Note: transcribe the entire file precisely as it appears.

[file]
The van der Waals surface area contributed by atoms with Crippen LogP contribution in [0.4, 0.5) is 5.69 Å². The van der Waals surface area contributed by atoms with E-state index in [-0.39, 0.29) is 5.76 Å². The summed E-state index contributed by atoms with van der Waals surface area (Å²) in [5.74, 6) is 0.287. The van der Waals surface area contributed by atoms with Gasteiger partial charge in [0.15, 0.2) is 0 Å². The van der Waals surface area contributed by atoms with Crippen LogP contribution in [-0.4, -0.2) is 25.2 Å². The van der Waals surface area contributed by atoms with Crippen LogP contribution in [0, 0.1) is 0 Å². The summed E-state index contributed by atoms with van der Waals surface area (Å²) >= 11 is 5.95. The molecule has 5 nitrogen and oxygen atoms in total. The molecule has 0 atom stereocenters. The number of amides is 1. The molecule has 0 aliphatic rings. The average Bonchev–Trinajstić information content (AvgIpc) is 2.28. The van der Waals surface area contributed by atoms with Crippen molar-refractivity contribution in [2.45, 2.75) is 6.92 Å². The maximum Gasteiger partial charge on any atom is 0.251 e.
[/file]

The van der Waals surface area contributed by atoms with Crippen LogP contribution in [0.4, 0.5) is 5.69 Å². The van der Waals surface area contributed by atoms with E-state index in [-0.39, 0.29) is 5.76 Å². The summed E-state index contributed by atoms with van der Waals surface area (Å²) in [5.74, 6) is 0.287. The van der Waals surface area contributed by atoms with Gasteiger partial charge in [0.15, 0.2) is 0 Å². The van der Waals surface area contributed by atoms with Crippen LogP contribution in [-0.4, -0.2) is 25.2 Å². The van der Waals surface area contributed by atoms with Crippen LogP contribution in [0, 0.1) is 0 Å². The summed E-state index contributed by atoms with van der Waals surface area (Å²) >= 11 is 5.95. The molecule has 5 nitrogen and oxygen atoms in total. The molecule has 0 atom stereocenters. The number of amides is 1. The molecule has 0 aliphatic rings. The average Bonchev–Trinajstić information content (AvgIpc) is 2.28. The van der Waals surface area contributed by atoms with Crippen molar-refractivity contribution in [2.45, 2.75) is 6.92 Å². The maximum Gasteiger partial charge on any atom is 0.251 e.